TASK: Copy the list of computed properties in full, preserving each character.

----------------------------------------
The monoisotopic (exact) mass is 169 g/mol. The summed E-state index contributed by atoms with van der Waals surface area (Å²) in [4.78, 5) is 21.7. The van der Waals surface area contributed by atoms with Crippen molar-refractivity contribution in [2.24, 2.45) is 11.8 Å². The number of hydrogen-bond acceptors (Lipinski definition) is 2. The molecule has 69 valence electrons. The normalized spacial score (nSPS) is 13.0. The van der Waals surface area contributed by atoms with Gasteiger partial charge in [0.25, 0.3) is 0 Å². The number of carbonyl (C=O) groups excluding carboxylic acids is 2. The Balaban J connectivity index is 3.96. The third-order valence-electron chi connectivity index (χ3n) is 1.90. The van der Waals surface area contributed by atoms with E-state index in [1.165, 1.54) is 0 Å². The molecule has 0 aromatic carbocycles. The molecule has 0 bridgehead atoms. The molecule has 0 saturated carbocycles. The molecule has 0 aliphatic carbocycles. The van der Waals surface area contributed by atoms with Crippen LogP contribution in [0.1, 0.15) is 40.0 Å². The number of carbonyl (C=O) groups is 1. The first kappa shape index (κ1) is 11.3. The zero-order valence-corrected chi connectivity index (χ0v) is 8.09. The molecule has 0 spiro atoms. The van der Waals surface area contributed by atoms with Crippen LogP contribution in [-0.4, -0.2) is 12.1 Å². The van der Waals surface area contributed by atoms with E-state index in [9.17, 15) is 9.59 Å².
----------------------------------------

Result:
The monoisotopic (exact) mass is 169 g/mol. The summed E-state index contributed by atoms with van der Waals surface area (Å²) in [4.78, 5) is 21.7. The van der Waals surface area contributed by atoms with Crippen molar-refractivity contribution in [2.24, 2.45) is 11.8 Å². The number of hydrogen-bond acceptors (Lipinski definition) is 2. The molecule has 69 valence electrons. The normalized spacial score (nSPS) is 13.0. The van der Waals surface area contributed by atoms with Gasteiger partial charge in [0.25, 0.3) is 0 Å². The number of carbonyl (C=O) groups excluding carboxylic acids is 2. The Balaban J connectivity index is 3.96. The third-order valence-electron chi connectivity index (χ3n) is 1.90. The van der Waals surface area contributed by atoms with E-state index in [1.165, 1.54) is 0 Å². The molecule has 0 aromatic carbocycles. The molecule has 0 bridgehead atoms. The molecule has 0 saturated carbocycles. The molecule has 0 aliphatic carbocycles. The van der Waals surface area contributed by atoms with Crippen LogP contribution in [0.1, 0.15) is 40.0 Å². The number of carbonyl (C=O) groups is 1. The first kappa shape index (κ1) is 11.3. The zero-order valence-corrected chi connectivity index (χ0v) is 8.09. The molecule has 0 spiro atoms. The van der Waals surface area contributed by atoms with Crippen LogP contribution in [-0.4, -0.2) is 12.1 Å². The van der Waals surface area contributed by atoms with E-state index in [9.17, 15) is 9.59 Å².